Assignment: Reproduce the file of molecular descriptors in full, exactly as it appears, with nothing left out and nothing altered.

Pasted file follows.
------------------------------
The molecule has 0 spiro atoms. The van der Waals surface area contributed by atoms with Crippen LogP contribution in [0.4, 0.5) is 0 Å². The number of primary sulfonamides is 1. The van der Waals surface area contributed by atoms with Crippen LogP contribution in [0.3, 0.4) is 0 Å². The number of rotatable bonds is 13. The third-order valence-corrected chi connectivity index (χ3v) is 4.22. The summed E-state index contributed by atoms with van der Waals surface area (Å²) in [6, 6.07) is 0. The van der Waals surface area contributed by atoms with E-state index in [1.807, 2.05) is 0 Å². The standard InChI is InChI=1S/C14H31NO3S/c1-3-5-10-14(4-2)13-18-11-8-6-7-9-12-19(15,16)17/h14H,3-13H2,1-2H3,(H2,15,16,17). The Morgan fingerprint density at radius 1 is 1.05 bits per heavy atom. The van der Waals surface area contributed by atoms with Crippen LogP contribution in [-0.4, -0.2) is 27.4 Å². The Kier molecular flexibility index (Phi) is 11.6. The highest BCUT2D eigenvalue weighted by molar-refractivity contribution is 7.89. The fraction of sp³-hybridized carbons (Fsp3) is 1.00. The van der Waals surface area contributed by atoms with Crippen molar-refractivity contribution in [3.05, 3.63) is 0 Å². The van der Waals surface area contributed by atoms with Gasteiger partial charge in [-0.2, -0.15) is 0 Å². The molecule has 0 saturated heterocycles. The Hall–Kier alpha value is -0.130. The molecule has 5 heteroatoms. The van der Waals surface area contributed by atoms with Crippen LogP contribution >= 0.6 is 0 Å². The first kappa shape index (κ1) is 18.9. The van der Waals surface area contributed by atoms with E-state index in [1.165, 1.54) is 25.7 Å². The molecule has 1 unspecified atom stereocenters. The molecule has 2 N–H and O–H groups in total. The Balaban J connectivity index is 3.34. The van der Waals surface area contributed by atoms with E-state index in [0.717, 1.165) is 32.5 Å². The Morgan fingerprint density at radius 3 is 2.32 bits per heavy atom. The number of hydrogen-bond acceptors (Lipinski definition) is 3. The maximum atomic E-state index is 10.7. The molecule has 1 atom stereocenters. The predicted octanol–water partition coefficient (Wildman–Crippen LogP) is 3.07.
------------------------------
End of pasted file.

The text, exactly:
The molecule has 0 spiro atoms. The van der Waals surface area contributed by atoms with Crippen LogP contribution in [0.4, 0.5) is 0 Å². The number of primary sulfonamides is 1. The van der Waals surface area contributed by atoms with Crippen LogP contribution in [0.3, 0.4) is 0 Å². The number of rotatable bonds is 13. The third-order valence-corrected chi connectivity index (χ3v) is 4.22. The summed E-state index contributed by atoms with van der Waals surface area (Å²) in [6, 6.07) is 0. The van der Waals surface area contributed by atoms with E-state index in [1.807, 2.05) is 0 Å². The standard InChI is InChI=1S/C14H31NO3S/c1-3-5-10-14(4-2)13-18-11-8-6-7-9-12-19(15,16)17/h14H,3-13H2,1-2H3,(H2,15,16,17). The Morgan fingerprint density at radius 1 is 1.05 bits per heavy atom. The van der Waals surface area contributed by atoms with Crippen LogP contribution in [-0.4, -0.2) is 27.4 Å². The Kier molecular flexibility index (Phi) is 11.6. The highest BCUT2D eigenvalue weighted by molar-refractivity contribution is 7.89. The fraction of sp³-hybridized carbons (Fsp3) is 1.00. The van der Waals surface area contributed by atoms with Crippen molar-refractivity contribution in [3.05, 3.63) is 0 Å². The van der Waals surface area contributed by atoms with Gasteiger partial charge in [-0.2, -0.15) is 0 Å². The molecule has 0 saturated heterocycles. The Hall–Kier alpha value is -0.130. The molecule has 5 heteroatoms. The van der Waals surface area contributed by atoms with Crippen LogP contribution >= 0.6 is 0 Å². The first kappa shape index (κ1) is 18.9. The van der Waals surface area contributed by atoms with E-state index in [1.165, 1.54) is 25.7 Å². The molecule has 1 unspecified atom stereocenters. The molecule has 2 N–H and O–H groups in total. The Balaban J connectivity index is 3.34. The van der Waals surface area contributed by atoms with E-state index in [0.717, 1.165) is 32.5 Å². The Morgan fingerprint density at radius 3 is 2.32 bits per heavy atom. The number of hydrogen-bond acceptors (Lipinski definition) is 3. The maximum atomic E-state index is 10.7. The molecule has 1 atom stereocenters. The predicted octanol–water partition coefficient (Wildman–Crippen LogP) is 3.07.